Another example is the NIST 800-55 special publication “Performance Measurement Guide for Information Security.” It aims to help organizations develop, select, and implement measures to evaluate security controls’ effectiveness. It lists four types of measures – implementation, effectiveness, efficiency, and impact as indicators of control performance. 

Seven GRC metrics to monitor

Using GRC metrics, you can make data-driven decisions that help you ensure compliance with regulations, demonstrate good compliance practices to key stakeholders, and gain valuable insights in the gaps. Here are the GRC metrics to measure: 

1. Compliance progress

Measures the progress of your implemented controls and other requirements like documentation against what is required or the goals you have set. Remember, here you don’t just track what you have implemented, but also its effectiveness. Keep track of:

  • Number of control failures/violations
  • Compliance maturity level 
  • Percentage of automated controls implemented
  • Number of compliance incidents resolved
  • Percentage of critical assets covered by controls
  • Rate of control effectiveness improvements
  • Percentage of compliance issues addressed on time

2. Training programs

Your employees, stakeholders, and even consultants should be on board with the metrics you are trying to meet. This will translate to measurable progress when everyone knows their responsibilities and understands the compliance framework. Track the number of employees who have completed the training and the violations of policies. Keep track of:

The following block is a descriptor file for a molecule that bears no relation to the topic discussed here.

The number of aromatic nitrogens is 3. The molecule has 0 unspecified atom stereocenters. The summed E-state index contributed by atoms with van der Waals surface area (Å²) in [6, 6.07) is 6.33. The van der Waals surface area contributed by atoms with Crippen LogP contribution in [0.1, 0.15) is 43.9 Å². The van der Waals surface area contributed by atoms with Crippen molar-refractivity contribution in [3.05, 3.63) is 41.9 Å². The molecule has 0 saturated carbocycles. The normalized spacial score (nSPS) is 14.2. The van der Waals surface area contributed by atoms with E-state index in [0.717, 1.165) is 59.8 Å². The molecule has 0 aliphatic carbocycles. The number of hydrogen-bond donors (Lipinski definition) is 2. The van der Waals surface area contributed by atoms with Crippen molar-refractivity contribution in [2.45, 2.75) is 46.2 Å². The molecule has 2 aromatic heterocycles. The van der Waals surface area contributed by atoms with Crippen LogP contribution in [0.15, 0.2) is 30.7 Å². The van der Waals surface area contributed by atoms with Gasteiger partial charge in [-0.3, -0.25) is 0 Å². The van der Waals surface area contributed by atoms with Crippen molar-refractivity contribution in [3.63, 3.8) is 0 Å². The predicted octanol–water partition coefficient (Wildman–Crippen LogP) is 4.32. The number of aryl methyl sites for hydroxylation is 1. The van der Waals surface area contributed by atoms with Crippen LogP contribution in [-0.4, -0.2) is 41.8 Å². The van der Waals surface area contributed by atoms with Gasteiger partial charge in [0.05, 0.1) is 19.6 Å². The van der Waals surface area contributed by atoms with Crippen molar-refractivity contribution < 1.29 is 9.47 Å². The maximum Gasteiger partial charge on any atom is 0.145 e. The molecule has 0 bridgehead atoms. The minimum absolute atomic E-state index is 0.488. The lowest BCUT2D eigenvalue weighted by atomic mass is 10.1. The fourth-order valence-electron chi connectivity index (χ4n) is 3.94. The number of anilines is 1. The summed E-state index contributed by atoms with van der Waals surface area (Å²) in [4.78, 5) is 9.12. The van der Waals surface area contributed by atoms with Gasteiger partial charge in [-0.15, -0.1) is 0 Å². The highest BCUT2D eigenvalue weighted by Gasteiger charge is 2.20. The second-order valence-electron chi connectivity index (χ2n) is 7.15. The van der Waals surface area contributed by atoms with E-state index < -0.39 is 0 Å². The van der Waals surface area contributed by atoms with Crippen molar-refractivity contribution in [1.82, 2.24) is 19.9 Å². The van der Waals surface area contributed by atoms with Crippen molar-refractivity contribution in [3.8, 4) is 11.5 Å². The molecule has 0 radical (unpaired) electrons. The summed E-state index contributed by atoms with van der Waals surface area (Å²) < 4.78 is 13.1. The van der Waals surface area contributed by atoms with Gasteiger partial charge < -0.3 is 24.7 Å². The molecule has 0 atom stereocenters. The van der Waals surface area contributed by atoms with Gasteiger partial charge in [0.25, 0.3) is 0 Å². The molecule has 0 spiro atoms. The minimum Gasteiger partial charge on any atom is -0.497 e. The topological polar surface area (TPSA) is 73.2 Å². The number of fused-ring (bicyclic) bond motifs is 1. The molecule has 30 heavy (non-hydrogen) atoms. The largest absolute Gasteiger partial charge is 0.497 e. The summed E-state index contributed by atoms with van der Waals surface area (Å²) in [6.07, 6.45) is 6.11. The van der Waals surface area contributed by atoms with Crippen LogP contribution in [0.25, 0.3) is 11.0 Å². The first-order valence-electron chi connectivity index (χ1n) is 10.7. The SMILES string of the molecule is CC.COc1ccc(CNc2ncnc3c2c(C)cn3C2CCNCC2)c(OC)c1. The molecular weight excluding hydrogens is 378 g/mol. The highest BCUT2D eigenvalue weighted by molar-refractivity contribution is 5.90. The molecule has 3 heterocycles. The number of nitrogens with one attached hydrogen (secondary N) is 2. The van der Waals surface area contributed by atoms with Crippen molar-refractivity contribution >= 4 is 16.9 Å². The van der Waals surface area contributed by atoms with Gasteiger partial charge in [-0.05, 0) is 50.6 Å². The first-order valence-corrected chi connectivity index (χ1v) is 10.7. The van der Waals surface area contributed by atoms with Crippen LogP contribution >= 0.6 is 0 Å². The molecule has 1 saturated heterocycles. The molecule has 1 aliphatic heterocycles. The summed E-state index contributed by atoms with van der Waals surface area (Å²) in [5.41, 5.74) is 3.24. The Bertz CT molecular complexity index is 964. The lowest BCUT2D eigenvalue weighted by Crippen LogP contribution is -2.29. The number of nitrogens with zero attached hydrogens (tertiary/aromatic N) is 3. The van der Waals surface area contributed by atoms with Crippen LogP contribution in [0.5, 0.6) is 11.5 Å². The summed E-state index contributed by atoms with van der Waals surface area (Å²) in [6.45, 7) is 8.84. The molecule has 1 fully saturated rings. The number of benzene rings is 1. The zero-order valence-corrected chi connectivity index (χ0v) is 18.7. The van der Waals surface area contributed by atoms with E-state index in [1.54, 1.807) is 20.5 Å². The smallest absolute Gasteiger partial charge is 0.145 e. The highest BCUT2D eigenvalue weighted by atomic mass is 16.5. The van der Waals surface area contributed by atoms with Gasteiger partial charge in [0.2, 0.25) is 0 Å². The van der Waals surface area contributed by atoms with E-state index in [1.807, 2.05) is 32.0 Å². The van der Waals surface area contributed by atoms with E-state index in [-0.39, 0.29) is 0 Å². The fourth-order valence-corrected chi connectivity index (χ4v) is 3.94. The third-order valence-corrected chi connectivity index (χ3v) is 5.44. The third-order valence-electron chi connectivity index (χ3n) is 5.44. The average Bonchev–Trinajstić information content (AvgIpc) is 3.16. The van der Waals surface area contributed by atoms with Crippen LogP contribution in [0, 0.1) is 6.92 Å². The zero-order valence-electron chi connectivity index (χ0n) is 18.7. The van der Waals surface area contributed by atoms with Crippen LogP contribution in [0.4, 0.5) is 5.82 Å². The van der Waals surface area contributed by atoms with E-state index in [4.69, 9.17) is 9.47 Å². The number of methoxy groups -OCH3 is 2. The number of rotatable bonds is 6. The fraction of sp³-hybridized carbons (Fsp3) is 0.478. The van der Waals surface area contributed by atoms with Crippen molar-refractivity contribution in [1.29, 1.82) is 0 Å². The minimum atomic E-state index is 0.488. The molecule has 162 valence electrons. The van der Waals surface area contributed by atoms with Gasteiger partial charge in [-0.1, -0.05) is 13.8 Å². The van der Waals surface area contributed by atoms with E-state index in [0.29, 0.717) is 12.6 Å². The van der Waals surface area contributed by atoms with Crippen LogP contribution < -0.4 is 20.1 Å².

• Training completion rate 
  • Skill improvement rate
  • Impact on compliance adherence 
  • Time to desired competency
  • Rate of risk reduction
  • Contribution to auditing results

3. Risk exposure

Evaluate your organization’s IT infrastructure and systems to understand the level of risk exposure and get an idea of the existing risks against the acceptable levels. Establish tolerance levels using industry benchmarks – accept, mitigate, transfer, and avoid. Keep track of: 

  • Risk impact on operations and finances
  • Probability of risk recurrence
  • Risk exposure score
  • Risk severity based on potential consequences
  • Risk tolerance thresholds
  • Risk appetite based on tolerance level
  • Risk dashboard metrics (KRIs)
  • Risk correlation between different risks
  • Risk resilience to absorb shocks

4. Risk assessment